Although other areas of printed electronics have languished, printed photovoltaics has continued to establish itself as both a real business and one of the few hopes for printed electronics, according to a new report from NanoMarkets. The company's latest forecast of printed PV sees the market growing to $1.9 billion by 2014, with two-thirds of that coming from printing the core cell structure itself.
There are many reasons why PV cell manufacturers should consider utilizing printing as part of their manufacturing mix, says NanoMarkets. Printing can provide both capital and operational cost improvements over more traditional PV manufacturing methods. Printing equipment is also relatively inexpensive and also more efficient on materials usage when compared to more traditional fabrication machinery.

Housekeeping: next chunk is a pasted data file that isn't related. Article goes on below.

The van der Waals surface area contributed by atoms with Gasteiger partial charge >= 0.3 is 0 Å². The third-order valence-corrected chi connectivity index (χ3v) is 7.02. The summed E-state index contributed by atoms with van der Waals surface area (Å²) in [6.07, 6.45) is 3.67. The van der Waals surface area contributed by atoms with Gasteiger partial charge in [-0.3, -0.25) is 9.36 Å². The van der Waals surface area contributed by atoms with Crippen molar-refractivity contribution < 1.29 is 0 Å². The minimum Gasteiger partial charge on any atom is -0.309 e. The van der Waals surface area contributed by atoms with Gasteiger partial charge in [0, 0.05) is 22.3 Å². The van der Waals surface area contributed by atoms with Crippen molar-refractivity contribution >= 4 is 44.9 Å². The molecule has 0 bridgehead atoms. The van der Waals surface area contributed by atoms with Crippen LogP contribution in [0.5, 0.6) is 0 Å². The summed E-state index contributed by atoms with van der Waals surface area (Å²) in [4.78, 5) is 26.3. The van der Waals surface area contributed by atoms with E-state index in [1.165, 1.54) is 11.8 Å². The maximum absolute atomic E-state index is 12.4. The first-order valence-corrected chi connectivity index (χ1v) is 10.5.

Additionally, printing is an approach that can combine both patterning and deposition and is more cost-effective than more conventional manufacturing strategies.
NanoMarkets believes that substantial opportunities will emerge for manufacturers of novel inks. For example, solar cells using CIGS ink should be worth almost $340 million by 2014. The report also forecasts that printed organic PV cells will surpass $300 million in the same time frame.
For more information, visit http://www.nanomarkets.net/.